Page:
Myrrh Oil: Benefits of This Holy Oil

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  • Maintaining healthy skin is one of myrrh oil's renowned uses, as it slows down the signs of aging and soothes cracked or chapped skin. This is why it's commonly added to many skin care products today. Myrrh oil is also used for embalming and flavoring food products.

You may have heard of myrrh from Biblical stories, as it's one of the precious gifts (together with gold and frankincense) offered by the three wise men to the newborn Jesus. This valuable element actually has a long history of use, especially in ancient civilizations. Today, myrrh is most commonly known as an essential oil. Keep on reading to learn more about its many benefits.

What Is Myrrh Oil?

Myrrh oil comes from a dried resin extracted from the Commiphora myrrha tree, which belongs to the Commiphora plant genus.1 Like frankincense, myrrh comes from the Burseraceae plant family.2 Native to Northern Africa and the Middle East, particularly in Somalia, Ethiopia, Arabia, and Yemen, the tree grows up to five meters high, and can be identified by its light bark, knotted branches and small white flowers.3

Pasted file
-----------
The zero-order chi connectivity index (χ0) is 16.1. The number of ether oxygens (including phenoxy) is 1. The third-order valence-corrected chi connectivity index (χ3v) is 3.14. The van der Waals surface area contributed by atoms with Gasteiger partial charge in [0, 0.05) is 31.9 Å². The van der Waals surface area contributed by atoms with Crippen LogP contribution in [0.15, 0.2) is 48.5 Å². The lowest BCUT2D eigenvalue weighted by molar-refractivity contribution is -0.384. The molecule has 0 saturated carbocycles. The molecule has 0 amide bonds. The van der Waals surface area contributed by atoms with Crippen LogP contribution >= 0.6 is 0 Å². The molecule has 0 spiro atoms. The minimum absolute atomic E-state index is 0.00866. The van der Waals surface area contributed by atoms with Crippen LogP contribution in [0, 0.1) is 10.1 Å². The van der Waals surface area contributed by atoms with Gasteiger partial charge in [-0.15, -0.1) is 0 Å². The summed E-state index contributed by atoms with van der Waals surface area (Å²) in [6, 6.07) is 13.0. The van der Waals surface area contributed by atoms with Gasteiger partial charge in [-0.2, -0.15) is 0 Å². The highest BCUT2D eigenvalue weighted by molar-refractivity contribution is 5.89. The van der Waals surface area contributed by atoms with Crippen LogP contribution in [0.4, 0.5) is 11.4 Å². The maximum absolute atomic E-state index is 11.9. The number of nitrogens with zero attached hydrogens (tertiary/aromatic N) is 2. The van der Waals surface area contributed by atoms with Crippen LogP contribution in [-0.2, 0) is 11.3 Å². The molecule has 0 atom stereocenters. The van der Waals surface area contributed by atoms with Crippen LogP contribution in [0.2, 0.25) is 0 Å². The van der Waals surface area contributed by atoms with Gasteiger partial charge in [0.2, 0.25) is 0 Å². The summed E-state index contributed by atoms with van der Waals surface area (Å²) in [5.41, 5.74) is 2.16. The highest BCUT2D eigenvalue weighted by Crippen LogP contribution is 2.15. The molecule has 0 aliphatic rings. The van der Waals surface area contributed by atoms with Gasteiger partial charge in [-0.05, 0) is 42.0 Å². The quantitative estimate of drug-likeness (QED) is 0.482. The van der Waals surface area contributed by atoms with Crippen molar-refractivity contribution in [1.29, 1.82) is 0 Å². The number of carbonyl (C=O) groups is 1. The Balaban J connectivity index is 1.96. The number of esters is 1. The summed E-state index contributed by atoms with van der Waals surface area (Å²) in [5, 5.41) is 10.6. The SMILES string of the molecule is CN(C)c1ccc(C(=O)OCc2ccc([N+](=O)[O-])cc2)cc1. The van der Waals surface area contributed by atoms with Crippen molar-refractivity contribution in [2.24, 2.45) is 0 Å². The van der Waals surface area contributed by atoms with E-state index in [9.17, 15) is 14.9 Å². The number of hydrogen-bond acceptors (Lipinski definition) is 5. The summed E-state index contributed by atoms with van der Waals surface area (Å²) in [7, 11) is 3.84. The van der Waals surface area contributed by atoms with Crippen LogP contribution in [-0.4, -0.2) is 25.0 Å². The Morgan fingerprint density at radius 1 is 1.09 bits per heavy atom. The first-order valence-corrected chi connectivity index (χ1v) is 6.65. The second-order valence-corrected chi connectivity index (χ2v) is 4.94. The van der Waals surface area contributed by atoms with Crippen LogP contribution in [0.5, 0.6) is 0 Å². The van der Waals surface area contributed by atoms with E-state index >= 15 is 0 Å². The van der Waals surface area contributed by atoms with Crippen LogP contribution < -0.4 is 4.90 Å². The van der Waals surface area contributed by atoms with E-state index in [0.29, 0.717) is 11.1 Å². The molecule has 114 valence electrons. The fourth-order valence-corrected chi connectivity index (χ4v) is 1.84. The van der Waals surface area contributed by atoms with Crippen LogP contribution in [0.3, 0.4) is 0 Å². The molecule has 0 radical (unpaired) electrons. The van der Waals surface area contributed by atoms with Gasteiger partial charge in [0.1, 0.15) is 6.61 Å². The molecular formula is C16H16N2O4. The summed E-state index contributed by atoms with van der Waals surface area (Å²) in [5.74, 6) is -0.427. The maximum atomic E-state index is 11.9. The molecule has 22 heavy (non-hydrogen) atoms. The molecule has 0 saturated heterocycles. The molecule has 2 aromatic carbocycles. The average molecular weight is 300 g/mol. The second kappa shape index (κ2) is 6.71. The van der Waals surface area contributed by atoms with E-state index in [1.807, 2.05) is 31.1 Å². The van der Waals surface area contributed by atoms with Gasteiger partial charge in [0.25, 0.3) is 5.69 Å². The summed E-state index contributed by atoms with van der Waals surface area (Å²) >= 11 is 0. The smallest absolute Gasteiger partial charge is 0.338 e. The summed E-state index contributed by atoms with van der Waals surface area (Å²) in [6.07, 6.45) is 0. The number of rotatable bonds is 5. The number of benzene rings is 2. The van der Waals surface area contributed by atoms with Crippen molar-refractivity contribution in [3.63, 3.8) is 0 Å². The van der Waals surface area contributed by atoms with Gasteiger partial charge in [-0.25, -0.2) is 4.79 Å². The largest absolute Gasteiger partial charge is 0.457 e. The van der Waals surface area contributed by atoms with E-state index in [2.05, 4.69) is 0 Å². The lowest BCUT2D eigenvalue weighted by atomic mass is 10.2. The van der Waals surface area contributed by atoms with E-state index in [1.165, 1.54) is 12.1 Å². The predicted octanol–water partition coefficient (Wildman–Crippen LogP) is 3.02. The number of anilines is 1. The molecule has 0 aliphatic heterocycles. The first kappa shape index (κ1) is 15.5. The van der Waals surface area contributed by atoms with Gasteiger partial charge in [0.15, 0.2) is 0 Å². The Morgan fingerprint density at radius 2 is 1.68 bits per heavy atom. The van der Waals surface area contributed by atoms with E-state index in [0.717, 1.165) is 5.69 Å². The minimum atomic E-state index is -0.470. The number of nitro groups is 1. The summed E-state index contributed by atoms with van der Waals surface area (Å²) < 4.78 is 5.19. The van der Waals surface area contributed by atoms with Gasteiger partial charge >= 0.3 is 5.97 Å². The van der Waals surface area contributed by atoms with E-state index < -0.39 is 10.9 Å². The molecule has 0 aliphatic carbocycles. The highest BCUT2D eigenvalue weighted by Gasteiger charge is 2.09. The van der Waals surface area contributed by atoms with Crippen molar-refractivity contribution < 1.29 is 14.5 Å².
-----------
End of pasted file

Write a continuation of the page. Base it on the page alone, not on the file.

The word "myrrh" comes from "murr," which means "bitter" in Arabic, probably referring to the resin's bitter taste. Myrrh was very popular among ancient cultures. The Chinese valued it as a medicine, while Egyptians used it for embalming their pharaohs4 as well as for their sun-worshipping rituals.

In fact, myrrh was mentioned in Ebers Papyrus, one of the oldest Egyptian medical texts, dating back to 1550 BC.5 Even the Greek soldiers made use of this resin, bringing it with them to battle to stop their wounds from bleeding.6